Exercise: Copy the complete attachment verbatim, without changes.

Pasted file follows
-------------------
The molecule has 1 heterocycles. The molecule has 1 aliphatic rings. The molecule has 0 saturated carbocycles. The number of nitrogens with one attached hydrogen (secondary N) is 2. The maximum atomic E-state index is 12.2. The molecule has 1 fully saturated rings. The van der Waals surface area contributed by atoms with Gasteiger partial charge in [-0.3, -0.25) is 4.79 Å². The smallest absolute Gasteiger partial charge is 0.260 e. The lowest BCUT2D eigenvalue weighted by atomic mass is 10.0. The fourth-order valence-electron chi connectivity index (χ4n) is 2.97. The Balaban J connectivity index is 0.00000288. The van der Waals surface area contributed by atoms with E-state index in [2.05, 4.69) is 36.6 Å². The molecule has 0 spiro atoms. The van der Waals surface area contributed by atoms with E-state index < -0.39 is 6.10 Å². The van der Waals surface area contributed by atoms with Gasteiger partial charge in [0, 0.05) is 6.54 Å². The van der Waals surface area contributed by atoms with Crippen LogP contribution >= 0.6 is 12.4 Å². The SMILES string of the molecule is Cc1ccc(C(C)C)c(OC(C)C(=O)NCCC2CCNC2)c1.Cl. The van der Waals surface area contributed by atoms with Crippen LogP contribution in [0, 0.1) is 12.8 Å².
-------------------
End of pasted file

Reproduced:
The molecule has 1 heterocycles. The molecule has 1 aliphatic rings. The molecule has 0 saturated carbocycles. The number of nitrogens with one attached hydrogen (secondary N) is 2. The maximum atomic E-state index is 12.2. The molecule has 1 fully saturated rings. The van der Waals surface area contributed by atoms with Gasteiger partial charge in [-0.3, -0.25) is 4.79 Å². The smallest absolute Gasteiger partial charge is 0.260 e. The lowest BCUT2D eigenvalue weighted by atomic mass is 10.0. The fourth-order valence-electron chi connectivity index (χ4n) is 2.97. The Balaban J connectivity index is 0.00000288. The van der Waals surface area contributed by atoms with E-state index in [2.05, 4.69) is 36.6 Å². The molecule has 0 spiro atoms. The van der Waals surface area contributed by atoms with E-state index < -0.39 is 6.10 Å². The van der Waals surface area contributed by atoms with Gasteiger partial charge in [0, 0.05) is 6.54 Å². The van der Waals surface area contributed by atoms with Crippen LogP contribution >= 0.6 is 12.4 Å². The SMILES string of the molecule is Cc1ccc(C(C)C)c(OC(C)C(=O)NCCC2CCNC2)c1.Cl. The van der Waals surface area contributed by atoms with Crippen LogP contribution in [0, 0.1) is 12.8 Å².